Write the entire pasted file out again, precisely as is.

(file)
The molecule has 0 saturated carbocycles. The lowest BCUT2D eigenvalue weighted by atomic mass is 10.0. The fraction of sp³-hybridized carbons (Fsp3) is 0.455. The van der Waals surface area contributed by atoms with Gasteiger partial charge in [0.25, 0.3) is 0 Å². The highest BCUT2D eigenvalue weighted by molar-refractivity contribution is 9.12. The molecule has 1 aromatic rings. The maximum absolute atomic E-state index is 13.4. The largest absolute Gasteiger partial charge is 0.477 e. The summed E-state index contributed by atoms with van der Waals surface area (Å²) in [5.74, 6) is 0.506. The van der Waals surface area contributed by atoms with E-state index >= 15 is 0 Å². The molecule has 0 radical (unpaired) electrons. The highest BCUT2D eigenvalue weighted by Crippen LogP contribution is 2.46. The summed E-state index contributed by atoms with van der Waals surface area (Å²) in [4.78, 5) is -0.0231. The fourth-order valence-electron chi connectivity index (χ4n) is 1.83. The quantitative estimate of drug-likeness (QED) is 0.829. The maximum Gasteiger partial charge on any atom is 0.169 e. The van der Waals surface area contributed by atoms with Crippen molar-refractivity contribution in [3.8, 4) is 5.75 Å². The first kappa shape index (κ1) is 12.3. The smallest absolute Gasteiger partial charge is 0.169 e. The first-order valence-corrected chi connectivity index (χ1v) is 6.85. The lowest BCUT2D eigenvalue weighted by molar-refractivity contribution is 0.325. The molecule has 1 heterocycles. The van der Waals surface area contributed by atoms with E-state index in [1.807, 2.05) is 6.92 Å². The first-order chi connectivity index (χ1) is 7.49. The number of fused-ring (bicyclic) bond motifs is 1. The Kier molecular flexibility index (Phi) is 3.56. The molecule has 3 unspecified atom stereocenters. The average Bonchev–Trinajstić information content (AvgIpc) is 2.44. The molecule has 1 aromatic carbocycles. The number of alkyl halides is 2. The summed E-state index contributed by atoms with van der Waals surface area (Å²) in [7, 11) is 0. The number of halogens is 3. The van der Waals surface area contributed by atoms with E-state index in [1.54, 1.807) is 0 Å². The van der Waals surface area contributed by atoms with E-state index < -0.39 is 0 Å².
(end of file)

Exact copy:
The molecule has 0 saturated carbocycles. The lowest BCUT2D eigenvalue weighted by atomic mass is 10.0. The fraction of sp³-hybridized carbons (Fsp3) is 0.455. The van der Waals surface area contributed by atoms with Gasteiger partial charge in [0.25, 0.3) is 0 Å². The highest BCUT2D eigenvalue weighted by molar-refractivity contribution is 9.12. The molecule has 1 aromatic rings. The maximum absolute atomic E-state index is 13.4. The largest absolute Gasteiger partial charge is 0.477 e. The summed E-state index contributed by atoms with van der Waals surface area (Å²) in [5.74, 6) is 0.506. The van der Waals surface area contributed by atoms with E-state index >= 15 is 0 Å². The molecule has 0 radical (unpaired) electrons. The highest BCUT2D eigenvalue weighted by Crippen LogP contribution is 2.46. The summed E-state index contributed by atoms with van der Waals surface area (Å²) in [4.78, 5) is -0.0231. The fourth-order valence-electron chi connectivity index (χ4n) is 1.83. The quantitative estimate of drug-likeness (QED) is 0.829. The maximum Gasteiger partial charge on any atom is 0.169 e. The van der Waals surface area contributed by atoms with Crippen molar-refractivity contribution in [3.8, 4) is 5.75 Å². The first kappa shape index (κ1) is 12.3. The smallest absolute Gasteiger partial charge is 0.169 e. The first-order valence-corrected chi connectivity index (χ1v) is 6.85. The lowest BCUT2D eigenvalue weighted by molar-refractivity contribution is 0.325. The molecule has 1 heterocycles. The van der Waals surface area contributed by atoms with E-state index in [1.807, 2.05) is 6.92 Å². The first-order chi connectivity index (χ1) is 7.49. The number of fused-ring (bicyclic) bond motifs is 1. The Kier molecular flexibility index (Phi) is 3.56. The molecule has 3 unspecified atom stereocenters. The average Bonchev–Trinajstić information content (AvgIpc) is 2.44. The molecule has 1 aromatic carbocycles. The number of alkyl halides is 2. The summed E-state index contributed by atoms with van der Waals surface area (Å²) in [7, 11) is 0. The number of halogens is 3. The van der Waals surface area contributed by atoms with E-state index in [1.54, 1.807) is 0 Å². The van der Waals surface area contributed by atoms with E-state index < -0.39 is 0 Å².